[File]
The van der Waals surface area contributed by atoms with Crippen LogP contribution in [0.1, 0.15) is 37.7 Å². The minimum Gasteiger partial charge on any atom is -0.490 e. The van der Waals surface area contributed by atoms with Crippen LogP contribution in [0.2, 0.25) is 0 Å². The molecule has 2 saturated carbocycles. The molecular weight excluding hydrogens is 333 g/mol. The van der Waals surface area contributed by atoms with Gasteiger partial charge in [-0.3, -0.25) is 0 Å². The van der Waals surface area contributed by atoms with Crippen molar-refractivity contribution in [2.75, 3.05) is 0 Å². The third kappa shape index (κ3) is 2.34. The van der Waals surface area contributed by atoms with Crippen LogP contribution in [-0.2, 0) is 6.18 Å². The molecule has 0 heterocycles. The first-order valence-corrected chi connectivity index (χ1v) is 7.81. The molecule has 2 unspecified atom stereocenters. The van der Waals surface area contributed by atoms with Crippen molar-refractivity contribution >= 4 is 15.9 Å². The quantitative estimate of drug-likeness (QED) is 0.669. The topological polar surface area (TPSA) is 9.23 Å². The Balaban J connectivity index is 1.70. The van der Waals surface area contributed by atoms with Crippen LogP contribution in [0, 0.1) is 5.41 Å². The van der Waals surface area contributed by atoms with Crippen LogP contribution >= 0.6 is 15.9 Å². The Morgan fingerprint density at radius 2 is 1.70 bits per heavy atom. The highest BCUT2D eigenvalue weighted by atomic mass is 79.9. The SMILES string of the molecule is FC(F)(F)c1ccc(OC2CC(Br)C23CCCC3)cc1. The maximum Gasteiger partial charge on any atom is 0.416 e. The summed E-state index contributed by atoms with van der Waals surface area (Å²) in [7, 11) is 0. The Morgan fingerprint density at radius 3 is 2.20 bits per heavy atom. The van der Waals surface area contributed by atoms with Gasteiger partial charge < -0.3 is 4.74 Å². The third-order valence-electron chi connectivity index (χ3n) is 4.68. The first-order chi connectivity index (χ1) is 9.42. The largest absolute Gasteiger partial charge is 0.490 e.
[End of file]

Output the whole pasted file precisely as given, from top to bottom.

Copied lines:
The van der Waals surface area contributed by atoms with Crippen LogP contribution in [0.1, 0.15) is 37.7 Å². The minimum Gasteiger partial charge on any atom is -0.490 e. The van der Waals surface area contributed by atoms with Crippen LogP contribution in [0.2, 0.25) is 0 Å². The molecule has 2 saturated carbocycles. The molecular weight excluding hydrogens is 333 g/mol. The van der Waals surface area contributed by atoms with Gasteiger partial charge in [-0.3, -0.25) is 0 Å². The van der Waals surface area contributed by atoms with Crippen molar-refractivity contribution in [2.75, 3.05) is 0 Å². The third kappa shape index (κ3) is 2.34. The van der Waals surface area contributed by atoms with Crippen LogP contribution in [-0.2, 0) is 6.18 Å². The molecule has 0 heterocycles. The first-order valence-corrected chi connectivity index (χ1v) is 7.81. The molecule has 2 unspecified atom stereocenters. The van der Waals surface area contributed by atoms with Crippen molar-refractivity contribution >= 4 is 15.9 Å². The quantitative estimate of drug-likeness (QED) is 0.669. The topological polar surface area (TPSA) is 9.23 Å². The Balaban J connectivity index is 1.70. The van der Waals surface area contributed by atoms with Crippen LogP contribution in [0, 0.1) is 5.41 Å². The van der Waals surface area contributed by atoms with Crippen LogP contribution >= 0.6 is 15.9 Å². The Morgan fingerprint density at radius 2 is 1.70 bits per heavy atom. The highest BCUT2D eigenvalue weighted by atomic mass is 79.9. The SMILES string of the molecule is FC(F)(F)c1ccc(OC2CC(Br)C23CCCC3)cc1. The maximum Gasteiger partial charge on any atom is 0.416 e. The summed E-state index contributed by atoms with van der Waals surface area (Å²) in [7, 11) is 0. The Morgan fingerprint density at radius 3 is 2.20 bits per heavy atom. The van der Waals surface area contributed by atoms with Gasteiger partial charge < -0.3 is 4.74 Å². The third-order valence-electron chi connectivity index (χ3n) is 4.68. The first-order chi connectivity index (χ1) is 9.42. The largest absolute Gasteiger partial charge is 0.490 e.